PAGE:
Pawlenty, Romney bash Obama at CPAC

On a seeming collision course toward the 2012 Republican presidential nomination, Tim Pawlenty and Mitt Romney spoke to cheering crowds Friday at the second day of a gathering of the nation’s conservatives, blasting President Obama for what they said was his failure to lead on national security and the economy.

While Pawlenty, the former governor of Minnesota, and Romney, the former Massachusetts governor, have not formally declared their intentions, their White House ambitions appear more evident every day.

Romney’s wife, Ann, introducing him to the packed house at the Conservative Political Action Conference, came close to an admission, saying that she “hoped” to see her husband elected. And when Romney, who has been on a nationwide tour, said at one point “if I decide to run for president,” some in the room chortled.

But neither Pawlenty nor Romney, nor any of the other featured speakers here Friday, which included possible 2012 contenders Sen. John Thune (R-S.D.) and Republican Gov. Rick Perry of Texas, could compete with the rowdy reception given Rep. Ron Paul, the Texas libertarian.

Paul, an isolationist Republican who advocates eliminating the Federal Reserve, was cheered by a raucous, whistling crowd. His supporters have flooded CPAC in recent years, and last year Paul won the presidential straw poll there.


“There is truly a revolution going on in this country,” Paul said. “We don’t need to just change political parties; we need to change our philosophy of what this country is all about.”

The speeches came on the same day Fox News released a poll showing that Obama would defeat any of the well-known potential GOP candidates in the field, including former Arkansas Gov. Mike Huckabee and former Alaska Gov. Sarah Palin, who aren’t attending the conference.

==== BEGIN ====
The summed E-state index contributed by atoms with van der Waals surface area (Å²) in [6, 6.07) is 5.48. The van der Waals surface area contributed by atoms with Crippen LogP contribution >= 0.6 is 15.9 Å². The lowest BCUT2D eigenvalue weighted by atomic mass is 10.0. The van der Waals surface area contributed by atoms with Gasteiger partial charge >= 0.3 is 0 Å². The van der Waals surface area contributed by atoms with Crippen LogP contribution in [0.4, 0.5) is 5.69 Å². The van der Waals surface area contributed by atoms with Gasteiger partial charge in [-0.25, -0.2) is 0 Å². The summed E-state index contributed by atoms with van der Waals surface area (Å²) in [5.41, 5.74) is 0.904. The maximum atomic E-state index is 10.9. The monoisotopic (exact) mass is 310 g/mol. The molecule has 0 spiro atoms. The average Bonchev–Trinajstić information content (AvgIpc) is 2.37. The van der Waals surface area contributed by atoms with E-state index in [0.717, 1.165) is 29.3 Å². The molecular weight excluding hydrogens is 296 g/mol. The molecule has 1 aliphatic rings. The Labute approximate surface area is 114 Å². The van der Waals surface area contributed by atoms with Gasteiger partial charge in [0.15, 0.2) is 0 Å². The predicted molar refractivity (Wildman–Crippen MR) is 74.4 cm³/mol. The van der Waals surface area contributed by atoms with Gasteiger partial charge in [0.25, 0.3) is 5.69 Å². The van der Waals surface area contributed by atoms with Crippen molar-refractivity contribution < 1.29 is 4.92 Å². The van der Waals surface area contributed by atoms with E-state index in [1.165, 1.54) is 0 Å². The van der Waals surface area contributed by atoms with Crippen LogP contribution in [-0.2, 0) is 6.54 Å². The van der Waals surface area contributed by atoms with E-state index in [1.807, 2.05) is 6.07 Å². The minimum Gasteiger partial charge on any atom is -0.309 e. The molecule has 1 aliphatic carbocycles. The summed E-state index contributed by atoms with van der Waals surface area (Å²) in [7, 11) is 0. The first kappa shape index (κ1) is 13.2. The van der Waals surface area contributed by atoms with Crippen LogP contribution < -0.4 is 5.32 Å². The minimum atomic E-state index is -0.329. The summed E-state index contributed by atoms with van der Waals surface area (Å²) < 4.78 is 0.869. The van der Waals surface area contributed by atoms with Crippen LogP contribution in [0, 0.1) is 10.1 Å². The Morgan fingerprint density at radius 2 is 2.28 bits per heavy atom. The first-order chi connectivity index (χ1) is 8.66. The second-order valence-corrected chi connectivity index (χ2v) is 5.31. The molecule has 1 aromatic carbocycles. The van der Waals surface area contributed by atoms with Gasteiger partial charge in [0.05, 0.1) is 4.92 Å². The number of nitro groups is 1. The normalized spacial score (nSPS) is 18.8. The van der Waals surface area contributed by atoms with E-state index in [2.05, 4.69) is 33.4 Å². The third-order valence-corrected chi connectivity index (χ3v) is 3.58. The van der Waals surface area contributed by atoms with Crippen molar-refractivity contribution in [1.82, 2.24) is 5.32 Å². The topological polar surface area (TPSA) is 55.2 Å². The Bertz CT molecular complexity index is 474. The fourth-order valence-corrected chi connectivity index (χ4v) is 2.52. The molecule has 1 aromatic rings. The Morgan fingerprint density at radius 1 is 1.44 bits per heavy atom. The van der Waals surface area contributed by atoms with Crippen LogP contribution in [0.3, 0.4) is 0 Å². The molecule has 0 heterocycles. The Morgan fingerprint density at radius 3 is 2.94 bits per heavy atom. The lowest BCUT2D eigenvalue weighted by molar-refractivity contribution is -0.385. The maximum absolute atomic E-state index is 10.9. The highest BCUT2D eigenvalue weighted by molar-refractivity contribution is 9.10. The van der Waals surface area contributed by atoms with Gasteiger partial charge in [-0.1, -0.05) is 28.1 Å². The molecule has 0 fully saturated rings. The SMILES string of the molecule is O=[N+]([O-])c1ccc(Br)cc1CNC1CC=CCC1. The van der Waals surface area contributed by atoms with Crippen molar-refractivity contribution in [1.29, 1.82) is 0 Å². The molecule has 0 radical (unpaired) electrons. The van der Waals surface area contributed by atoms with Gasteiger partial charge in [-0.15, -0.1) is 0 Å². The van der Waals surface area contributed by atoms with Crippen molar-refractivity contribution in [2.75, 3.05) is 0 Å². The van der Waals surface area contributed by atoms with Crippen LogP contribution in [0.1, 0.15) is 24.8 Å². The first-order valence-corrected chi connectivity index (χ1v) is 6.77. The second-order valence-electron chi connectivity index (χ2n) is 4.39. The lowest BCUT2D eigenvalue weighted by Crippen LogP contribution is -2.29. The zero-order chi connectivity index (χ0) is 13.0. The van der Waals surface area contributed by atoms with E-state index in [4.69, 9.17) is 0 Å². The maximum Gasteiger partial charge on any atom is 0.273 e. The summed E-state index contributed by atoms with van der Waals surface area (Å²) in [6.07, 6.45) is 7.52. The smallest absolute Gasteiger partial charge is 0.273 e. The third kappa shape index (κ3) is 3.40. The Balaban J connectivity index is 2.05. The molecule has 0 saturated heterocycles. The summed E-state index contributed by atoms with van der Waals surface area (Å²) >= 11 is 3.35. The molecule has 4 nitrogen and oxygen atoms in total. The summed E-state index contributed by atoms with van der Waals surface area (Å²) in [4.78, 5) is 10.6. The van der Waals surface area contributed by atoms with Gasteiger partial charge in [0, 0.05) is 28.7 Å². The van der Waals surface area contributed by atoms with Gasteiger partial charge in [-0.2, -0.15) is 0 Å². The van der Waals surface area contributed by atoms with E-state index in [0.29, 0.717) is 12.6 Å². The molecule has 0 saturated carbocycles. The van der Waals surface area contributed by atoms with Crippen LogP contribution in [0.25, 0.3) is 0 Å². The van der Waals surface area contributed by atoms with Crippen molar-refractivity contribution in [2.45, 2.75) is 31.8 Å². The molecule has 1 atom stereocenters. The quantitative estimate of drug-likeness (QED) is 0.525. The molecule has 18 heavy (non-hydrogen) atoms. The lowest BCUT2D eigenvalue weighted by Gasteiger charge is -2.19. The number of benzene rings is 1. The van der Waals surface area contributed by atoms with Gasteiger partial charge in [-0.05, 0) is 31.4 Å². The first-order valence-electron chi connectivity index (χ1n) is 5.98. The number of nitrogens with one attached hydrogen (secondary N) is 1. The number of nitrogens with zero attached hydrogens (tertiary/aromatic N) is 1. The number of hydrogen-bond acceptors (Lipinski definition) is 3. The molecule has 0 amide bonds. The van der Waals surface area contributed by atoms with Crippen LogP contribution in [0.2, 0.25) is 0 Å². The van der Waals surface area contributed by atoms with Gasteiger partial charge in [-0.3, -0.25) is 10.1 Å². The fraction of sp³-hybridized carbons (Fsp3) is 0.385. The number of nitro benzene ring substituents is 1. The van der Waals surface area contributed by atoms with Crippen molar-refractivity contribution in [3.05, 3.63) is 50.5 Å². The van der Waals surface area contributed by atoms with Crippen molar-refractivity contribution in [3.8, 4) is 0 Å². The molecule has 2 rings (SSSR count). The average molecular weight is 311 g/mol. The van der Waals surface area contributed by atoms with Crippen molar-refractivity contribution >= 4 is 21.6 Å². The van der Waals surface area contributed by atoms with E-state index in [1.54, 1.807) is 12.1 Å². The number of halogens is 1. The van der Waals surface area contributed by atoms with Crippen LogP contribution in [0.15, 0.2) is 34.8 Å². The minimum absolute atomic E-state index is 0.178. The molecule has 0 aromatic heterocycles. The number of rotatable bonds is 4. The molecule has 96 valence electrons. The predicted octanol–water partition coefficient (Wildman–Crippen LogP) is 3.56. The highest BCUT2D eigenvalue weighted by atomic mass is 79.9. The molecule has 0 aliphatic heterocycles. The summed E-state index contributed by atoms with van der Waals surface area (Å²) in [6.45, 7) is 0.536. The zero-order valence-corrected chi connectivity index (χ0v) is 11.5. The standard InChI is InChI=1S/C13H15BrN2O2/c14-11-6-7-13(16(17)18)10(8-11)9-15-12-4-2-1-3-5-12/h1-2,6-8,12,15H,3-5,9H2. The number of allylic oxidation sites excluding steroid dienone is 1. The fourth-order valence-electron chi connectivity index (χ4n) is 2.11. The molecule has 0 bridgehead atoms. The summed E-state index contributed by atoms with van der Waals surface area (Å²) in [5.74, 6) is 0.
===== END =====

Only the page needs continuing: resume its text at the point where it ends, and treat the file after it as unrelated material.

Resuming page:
Obama would defeat Palin in a head-to-head matchup by more than 20 points, the poll results indicated. Only Romney and Huckabee came within 8 points of the president.

Romney, who famously ended his 2008 bid here three years ago, told a packed hotel ballroom that “an uncertain world has been made more dangerous by the lack of clear direction from a weak president.”

Obama’s “proposed policy of engagement with Iran and North Korea won him the Nobel Peace Prize,” Romney said. “How’s that worked out? Iran armed Hezbollah and Hamas and is rushing toward nuclear weapons. North Korea fired missiles, tested nukes, sunk a South Korean ship and shelled a South Korean island.”

Strikingly, even as protesters in Cairo celebrated the departure of Egyptian President Hosni Mubarak, Romney did not mention the crisis. He had been the first potential 2012 candidate to call for Mubarak’s exit.

Pawlenty also suggested Obama had been weak on foreign affairs and had not stood up to “Iran, Russia, and our adversaries in the Middle East, including Hamas and the Muslim Brotherhood,” the Islamic political movement in Egypt.

“Bullies respect strength, not weakness,” Pawlenty said. “So when the United States of America projects its national security interests here and around the world, we need to do it with strength.”

On the economy, Romney accused Obama of a lack of focus. “The president who took office on Jan. 20, 2009, should have had one central mission — put Americans back to work; fight for every job,” he said.

Romney was met by a supportive, if not wildly enthusiastic, crowd. Tellingly, he scarcely mentioned the healthcare overhaul legislation, a popular target at the conference; he was an architect of a similar bill when he was governor of Massachusetts.

Instead, Romney stayed with what is likely to be the core message of his presidential campaign: that he has unmatched experience in economic matters given his work as a businessman, venture capitalist and organizer of the 2002 Olympics.

Pawlenty, unlike some other potential 2012 candidates, has a compelling personal story. He detailed how as a teenager in a blue-collar family in St. Paul, Minn., his mother died and his father lost his job at a trucking company.

“At a young age, I saw up close the face of loss, the face of hardship, the face of losing a job, and I saw in the mirror something else: the face of a very uncertain future,” he said. “I know Americans are feeling that way today. I know that feeling — I’ve lived it.”

Paul West in the Washington Bureau contributed to this report.